SL: We just want people in the audience to be engaged and part of it. That being said, it’s a lot of work writing a setlist and trying to touch on all these different albums that we’ve released. But that’s what we’re always striving for, because it’s amazing for people to connect and sing together – that’s always what we’re looking for.
5 Questions to Stephen Pearcy: The Voice of Ratt
If there was a Mount Rushmore of 80s metal singers, Ratt’s Stephen Pearcy would probably be on it.
With his rocky, pitch-perfect vocals, his love of crisp guitars, and his ability to write some of the catchiest rock tracks of all time – “Round and Round”, “Back for More”, “I Want a Woman”, ” Lay It Down,” “Way Cool Jr.” — Pearcy epitomizes the sound and image of that funky, gluttonous era of rock.
Now 65, Pearcy will bring his solo band to the Orange Loop Rock Fest on Saturday, June 11, inside the Showboat Hotel, in a day that will feature colleagues such as Great White, Slaughter and Doro, as well as 90s and early 2000s rockers Chevelle and Hinder.
The 20e On the anniversary of the day-to-day death of bandmate Ratt and guitarist Robbin Crosby, Pearcy reminisces about his late friend, Ratt’s glory days and what to expect this weekend in Atlantic City.
SCOTT REVIEWS: Stephen, it’s great talking to you, but today must be a little bittersweet.
STEPHEN PEARCY: As we celebrate 20 years of Robbin today, it’s still Ratt & Roll. (Music) has life… so we’re stumbling in the right direction. He was such an important part of the group. I knew we could play without him, but when he left I knew the band was over. I knew we could go through the stages with different players, but I lost a real, real partner there…a rider in that machine. So, I keep doing the solo thing because I can write whatever I want and do solo records and tour whenever I want…with whoever I want. We were supposed to do a big summer tour with Ratt this year. I started doing something if the guys got together. But there’s no reason for them to do it or a need for them to do it, so I decided to go solo. And I’m better. Some of these guys (in my group) have been with me for 18, 20 years. So if you want Ratt & Roll, come see my shows.
SC: The 80s scene was so unique. I miss the guitars and all the over the top nature of that era.
SP: Well, it never went away. I mean, when the 90s came around, people were like, “Where did they all go?” Well, some of us were and still are on our feet. You’ve got Motley Crue there headlining stadiums, and you’ve got me and a lot of others traveling to do shows. Watch everyone on this festival this weekend. Everyone is there to have fun. It’s colorful, it’s dangerous, it’s exciting again.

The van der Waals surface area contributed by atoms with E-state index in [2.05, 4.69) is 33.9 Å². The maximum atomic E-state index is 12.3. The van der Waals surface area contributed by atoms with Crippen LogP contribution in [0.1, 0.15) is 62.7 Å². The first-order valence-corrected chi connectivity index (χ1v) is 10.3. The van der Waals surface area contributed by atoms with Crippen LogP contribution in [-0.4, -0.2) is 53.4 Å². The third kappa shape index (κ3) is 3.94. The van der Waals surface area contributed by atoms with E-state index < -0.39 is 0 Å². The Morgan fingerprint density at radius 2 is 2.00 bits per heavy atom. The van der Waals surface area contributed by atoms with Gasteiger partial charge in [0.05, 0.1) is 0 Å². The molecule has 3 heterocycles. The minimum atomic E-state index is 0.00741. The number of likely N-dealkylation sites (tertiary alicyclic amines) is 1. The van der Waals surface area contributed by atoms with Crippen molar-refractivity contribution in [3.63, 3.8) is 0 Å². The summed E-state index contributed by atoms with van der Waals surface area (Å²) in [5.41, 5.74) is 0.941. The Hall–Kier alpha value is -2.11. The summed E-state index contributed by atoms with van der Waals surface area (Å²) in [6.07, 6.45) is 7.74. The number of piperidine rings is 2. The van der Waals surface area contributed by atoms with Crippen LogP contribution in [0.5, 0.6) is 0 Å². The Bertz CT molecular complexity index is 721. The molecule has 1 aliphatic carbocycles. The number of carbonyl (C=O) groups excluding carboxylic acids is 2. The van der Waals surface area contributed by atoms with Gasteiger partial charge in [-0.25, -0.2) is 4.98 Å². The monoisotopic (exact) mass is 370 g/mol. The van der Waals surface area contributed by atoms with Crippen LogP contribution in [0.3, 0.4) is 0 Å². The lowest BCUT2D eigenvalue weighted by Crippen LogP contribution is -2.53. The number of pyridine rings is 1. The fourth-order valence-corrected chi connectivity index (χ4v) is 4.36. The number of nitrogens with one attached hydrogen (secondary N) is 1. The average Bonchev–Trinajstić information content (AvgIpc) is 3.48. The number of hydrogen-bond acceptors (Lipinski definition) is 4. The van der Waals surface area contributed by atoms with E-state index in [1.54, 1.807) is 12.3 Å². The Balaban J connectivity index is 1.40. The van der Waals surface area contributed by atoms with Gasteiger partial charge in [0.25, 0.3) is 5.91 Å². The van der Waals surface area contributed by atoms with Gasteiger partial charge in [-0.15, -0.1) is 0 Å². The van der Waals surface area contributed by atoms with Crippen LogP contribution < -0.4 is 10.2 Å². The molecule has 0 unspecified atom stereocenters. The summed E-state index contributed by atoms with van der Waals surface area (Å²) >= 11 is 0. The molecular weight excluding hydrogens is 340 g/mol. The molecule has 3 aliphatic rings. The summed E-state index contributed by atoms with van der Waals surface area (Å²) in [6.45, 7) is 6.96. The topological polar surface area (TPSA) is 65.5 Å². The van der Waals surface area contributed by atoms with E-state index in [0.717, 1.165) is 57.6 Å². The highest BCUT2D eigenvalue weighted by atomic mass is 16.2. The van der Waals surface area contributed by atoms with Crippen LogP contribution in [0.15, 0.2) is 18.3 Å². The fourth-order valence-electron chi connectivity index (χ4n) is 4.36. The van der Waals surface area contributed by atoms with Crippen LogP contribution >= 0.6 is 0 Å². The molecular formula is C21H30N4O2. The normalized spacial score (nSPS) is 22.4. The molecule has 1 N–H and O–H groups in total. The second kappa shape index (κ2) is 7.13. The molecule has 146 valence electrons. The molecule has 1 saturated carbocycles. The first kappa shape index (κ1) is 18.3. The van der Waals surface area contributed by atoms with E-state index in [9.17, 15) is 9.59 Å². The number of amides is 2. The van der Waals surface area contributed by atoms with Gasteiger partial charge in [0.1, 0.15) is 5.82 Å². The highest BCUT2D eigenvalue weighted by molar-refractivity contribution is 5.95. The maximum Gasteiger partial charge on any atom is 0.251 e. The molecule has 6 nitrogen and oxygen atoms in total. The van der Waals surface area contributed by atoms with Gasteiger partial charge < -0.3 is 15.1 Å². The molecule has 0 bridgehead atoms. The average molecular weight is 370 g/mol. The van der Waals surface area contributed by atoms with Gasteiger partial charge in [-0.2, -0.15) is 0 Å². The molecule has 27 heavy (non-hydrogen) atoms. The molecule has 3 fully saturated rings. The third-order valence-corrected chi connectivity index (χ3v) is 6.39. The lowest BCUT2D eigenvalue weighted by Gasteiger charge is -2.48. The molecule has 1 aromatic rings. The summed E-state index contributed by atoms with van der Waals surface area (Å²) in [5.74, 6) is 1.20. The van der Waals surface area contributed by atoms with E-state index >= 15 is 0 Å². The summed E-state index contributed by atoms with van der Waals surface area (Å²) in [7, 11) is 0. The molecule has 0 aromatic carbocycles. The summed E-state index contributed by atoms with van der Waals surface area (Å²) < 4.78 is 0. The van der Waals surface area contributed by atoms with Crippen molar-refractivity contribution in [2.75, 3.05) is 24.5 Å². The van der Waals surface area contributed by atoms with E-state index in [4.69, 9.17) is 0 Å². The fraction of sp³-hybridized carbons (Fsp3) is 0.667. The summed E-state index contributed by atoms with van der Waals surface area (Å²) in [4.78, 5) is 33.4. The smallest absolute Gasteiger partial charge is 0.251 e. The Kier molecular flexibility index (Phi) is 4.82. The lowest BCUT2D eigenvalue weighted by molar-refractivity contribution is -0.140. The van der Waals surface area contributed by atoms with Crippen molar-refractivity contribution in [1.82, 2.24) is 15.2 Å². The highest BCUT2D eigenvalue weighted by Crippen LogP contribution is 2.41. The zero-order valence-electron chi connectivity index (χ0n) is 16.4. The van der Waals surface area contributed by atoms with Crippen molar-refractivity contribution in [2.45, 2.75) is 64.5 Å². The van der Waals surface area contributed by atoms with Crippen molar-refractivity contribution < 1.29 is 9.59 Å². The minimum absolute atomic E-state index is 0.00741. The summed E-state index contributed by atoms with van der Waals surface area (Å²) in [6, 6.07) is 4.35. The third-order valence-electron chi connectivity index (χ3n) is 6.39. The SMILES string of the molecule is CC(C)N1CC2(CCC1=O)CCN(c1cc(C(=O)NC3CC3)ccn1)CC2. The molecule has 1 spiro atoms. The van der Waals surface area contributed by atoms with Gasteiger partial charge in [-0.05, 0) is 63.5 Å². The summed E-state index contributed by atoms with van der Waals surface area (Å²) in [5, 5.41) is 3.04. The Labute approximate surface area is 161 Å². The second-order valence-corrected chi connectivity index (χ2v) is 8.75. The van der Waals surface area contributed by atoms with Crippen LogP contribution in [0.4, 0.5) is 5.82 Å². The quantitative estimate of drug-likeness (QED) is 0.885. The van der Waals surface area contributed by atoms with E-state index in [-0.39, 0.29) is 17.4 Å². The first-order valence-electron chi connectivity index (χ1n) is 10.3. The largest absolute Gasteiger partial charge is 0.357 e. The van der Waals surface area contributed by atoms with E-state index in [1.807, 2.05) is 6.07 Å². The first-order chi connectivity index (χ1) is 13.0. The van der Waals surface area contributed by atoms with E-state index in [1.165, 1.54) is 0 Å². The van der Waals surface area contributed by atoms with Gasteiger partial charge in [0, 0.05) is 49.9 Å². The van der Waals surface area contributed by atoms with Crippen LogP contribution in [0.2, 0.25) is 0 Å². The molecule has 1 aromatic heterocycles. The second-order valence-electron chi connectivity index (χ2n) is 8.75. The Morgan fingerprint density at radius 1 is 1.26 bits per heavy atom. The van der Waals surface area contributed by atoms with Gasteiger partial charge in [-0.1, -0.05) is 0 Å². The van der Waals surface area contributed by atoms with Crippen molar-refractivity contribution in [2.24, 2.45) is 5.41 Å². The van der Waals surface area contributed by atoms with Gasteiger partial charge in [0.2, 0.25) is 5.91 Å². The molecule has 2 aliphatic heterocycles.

SC: We always say that rock is dead, but that’s far from the case. Do you think the music is cyclical and we will have a return of the big guitar riffs?
SP: I already see it now because I listen to a lot of different genres of music, and the stuff that’s being played now sometimes feels like it’s imitating the 80s. When it comes to us and bands like us, people say, “Yeah, I remember them. I grew up with them.” At the time, the demographics were interesting. You had 14-year-old daughters at their mothers and everyone in between came to see us. Now, 30 and 40 years later, they’re still Rattin’ & Rollin’, their children are Rattin’ & Rollin’, and their children’s children are Rattin’ & Rollin’.
SC: Do you feel blessed to have been in your prime when rock stars weren’t afraid to be rock stars?
SP: For sure. It’s possible to have a decent career now, but it doesn’t seem as fun. I’ll tell you a funny story: when we took Poison on the road years ago, they thought they might give us a party, and we sent (Poison frontman) Bret (Michaels) to the hospital after a concert.
SC: When did you realize you had done it?
SP: It was an awesome experience to have. It was when Robbin and I were headlining with Ratt, and we were playing Madison Square Garden for the first time. When we were walking backstage from the ramp to the stage, we looked at each other and said, “Led Zeppelin was there! We did it!!”